However, when we rewired the confirm() uses to fire the succes/cancel callbacks on modal button clicks (ie. modal hide event), found something odd. eg:

$('#myModal').on('hidden.bs.modal', function (e) {
    // This callback will be called by bootstrap's nice,
    // modern, **strict** code.
    handle_stuff_in_our_callbacks(e);
});

Which is only a problem if our code is doing stuff that breaks in strict mode, right? Nope.

The old versions of ASP.NET (maybe the new ones too? Haven’t checked…) add javascript to the rendered page, to handle the bazillion page/form updates it seems to want to do for you. At the heart of all the client -> ASP runtime chatter is a function called __doPostBack().

Somewhere in the __doPostBack() depths, it attepts to walk the javascript callstack, for some insane reason (probably a sane reason, but it caused me pain, so I’ll call it want I want), using the no-longer-valid in strict mode: arguments.callee.

So, we’ve ended up with this kind of scenario:

Having a button like this:

<button type="button" id="kludge">
    Test strictness kludge
</button>

We have a click event flowing through this sort of setup:

function oldLegacyRoutine() {
    var d = arguments.callee ? arguments.callee.caller : null;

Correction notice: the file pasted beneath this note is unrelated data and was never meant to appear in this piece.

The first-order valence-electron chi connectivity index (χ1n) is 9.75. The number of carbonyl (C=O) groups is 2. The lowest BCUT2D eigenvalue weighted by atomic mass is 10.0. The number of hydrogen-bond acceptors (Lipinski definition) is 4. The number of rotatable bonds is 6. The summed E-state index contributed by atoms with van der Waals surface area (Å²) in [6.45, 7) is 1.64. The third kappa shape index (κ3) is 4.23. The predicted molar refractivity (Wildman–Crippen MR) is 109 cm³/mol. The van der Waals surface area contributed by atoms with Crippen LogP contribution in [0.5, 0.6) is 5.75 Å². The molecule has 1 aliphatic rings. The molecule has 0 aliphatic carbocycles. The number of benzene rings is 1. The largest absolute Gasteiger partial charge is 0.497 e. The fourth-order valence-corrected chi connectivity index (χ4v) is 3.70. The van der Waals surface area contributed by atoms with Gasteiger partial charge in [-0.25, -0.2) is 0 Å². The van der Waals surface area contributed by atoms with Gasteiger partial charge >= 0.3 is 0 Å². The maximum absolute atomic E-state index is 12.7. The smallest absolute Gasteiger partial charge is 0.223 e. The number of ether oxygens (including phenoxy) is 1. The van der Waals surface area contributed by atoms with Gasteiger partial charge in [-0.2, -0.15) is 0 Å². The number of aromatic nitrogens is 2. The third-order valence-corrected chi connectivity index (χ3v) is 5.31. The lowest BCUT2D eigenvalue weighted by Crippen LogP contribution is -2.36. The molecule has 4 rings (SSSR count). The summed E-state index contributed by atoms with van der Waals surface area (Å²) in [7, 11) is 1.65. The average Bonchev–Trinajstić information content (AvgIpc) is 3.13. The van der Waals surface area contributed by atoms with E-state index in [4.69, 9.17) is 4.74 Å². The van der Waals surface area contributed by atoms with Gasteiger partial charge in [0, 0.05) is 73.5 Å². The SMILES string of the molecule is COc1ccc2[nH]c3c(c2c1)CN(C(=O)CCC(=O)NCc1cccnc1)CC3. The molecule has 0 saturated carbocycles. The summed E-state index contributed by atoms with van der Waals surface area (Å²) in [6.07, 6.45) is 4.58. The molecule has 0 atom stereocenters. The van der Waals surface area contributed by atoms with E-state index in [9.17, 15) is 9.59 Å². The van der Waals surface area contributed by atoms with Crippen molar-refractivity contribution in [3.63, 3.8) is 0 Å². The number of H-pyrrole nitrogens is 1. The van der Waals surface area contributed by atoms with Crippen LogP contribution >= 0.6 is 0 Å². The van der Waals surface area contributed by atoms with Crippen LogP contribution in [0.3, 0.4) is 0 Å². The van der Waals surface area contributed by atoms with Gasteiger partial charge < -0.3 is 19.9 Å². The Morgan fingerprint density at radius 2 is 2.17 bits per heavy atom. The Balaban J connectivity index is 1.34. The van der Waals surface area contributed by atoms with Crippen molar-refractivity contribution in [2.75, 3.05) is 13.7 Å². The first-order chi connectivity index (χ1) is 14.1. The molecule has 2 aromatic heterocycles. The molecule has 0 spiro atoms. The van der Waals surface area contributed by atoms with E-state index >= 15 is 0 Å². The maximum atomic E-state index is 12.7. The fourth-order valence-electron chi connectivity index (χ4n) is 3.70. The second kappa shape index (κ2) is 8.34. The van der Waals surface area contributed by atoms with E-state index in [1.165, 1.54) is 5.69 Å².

if (d) {
        // Must be non-strict mode...
        alert("Can access caller: " + (d !== null));
    } else {
        // Chrome & modern IE let you access, but only return null
        // in strict mode.
        // Firefox will throw an exception and
        // not reach here at all.
        alert("Can't access, but didn't explode.");
    }
}

function strictModernCaller(e) {
    "use strict";

    oldLegacyRoutine();
}

$(document).ready(function() {
    $("#kludge").on("click", function(event) {
        try {
            strictModernCaller(event);
        } catch(err) {
            alert("Failure: " + err.toString());
        }
    });
});

So because the bootstrap hide-modal event handler was being run in a strict context, and our old code ended up kicking off ASP.NET post back strict-mode-illegal shananigans, the old ASP.NET javascript completely broke our nice, shiny bootstrap modals… :(

Just get it working

We weren’t going to get a new version of ASP.NET to use, so I cheated. Had to take a shower afterwards, but at least it worked.

Our problem here was that the old code was being run within a strict execution context. It worked “fine” in non-strict mode.

The only strict things were the modern functions.

I altered our callback to be effectively this:

function strictModernCaller(e) {
    "use strict";

    setTimeout(oldLegacyRoutine, 1);
}

Timer callbacks are run in from the context of window. The browser default context isn’t strict, allowing the old framework javascript to run as it was meant in prehistoric times.

[1]If you have to do similar, and hijack alerts & confirms with bootstrap modals, don’t roll your own if you can help it. Use Bootbox instead. Easier.